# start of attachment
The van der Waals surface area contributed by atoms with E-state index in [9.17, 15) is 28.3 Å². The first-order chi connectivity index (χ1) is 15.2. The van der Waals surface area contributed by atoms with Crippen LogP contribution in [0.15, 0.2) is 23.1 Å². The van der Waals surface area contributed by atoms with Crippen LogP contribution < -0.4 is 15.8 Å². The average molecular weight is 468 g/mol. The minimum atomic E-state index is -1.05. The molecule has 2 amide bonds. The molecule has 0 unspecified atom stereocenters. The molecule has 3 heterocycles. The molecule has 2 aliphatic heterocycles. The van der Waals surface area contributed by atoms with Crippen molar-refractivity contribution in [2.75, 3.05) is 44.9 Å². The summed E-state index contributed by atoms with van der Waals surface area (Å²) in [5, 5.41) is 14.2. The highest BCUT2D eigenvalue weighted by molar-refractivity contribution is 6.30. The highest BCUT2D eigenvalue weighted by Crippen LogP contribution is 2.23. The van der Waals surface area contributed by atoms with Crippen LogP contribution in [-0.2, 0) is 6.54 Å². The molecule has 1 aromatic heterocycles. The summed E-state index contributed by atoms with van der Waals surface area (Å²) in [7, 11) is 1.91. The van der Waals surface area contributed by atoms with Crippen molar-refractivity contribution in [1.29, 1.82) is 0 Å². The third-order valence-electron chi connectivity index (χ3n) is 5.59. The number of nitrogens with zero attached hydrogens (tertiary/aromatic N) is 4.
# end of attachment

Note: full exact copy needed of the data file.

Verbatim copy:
The van der Waals surface area contributed by atoms with E-state index in [9.17, 15) is 28.3 Å². The first-order chi connectivity index (χ1) is 15.2. The van der Waals surface area contributed by atoms with Crippen LogP contribution in [0.15, 0.2) is 23.1 Å². The van der Waals surface area contributed by atoms with Crippen LogP contribution < -0.4 is 15.8 Å². The average molecular weight is 468 g/mol. The minimum atomic E-state index is -1.05. The molecule has 2 amide bonds. The molecule has 0 unspecified atom stereocenters. The molecule has 3 heterocycles. The molecule has 2 aliphatic heterocycles. The van der Waals surface area contributed by atoms with Crippen molar-refractivity contribution in [2.75, 3.05) is 44.9 Å². The summed E-state index contributed by atoms with van der Waals surface area (Å²) in [5, 5.41) is 14.2. The highest BCUT2D eigenvalue weighted by molar-refractivity contribution is 6.30. The highest BCUT2D eigenvalue weighted by Crippen LogP contribution is 2.23. The van der Waals surface area contributed by atoms with Crippen LogP contribution in [-0.2, 0) is 6.54 Å². The molecule has 1 aromatic heterocycles. The summed E-state index contributed by atoms with van der Waals surface area (Å²) in [7, 11) is 1.91. The van der Waals surface area contributed by atoms with Crippen molar-refractivity contribution in [1.29, 1.82) is 0 Å². The third-order valence-electron chi connectivity index (χ3n) is 5.59. The number of nitrogens with zero attached hydrogens (tertiary/aromatic N) is 4.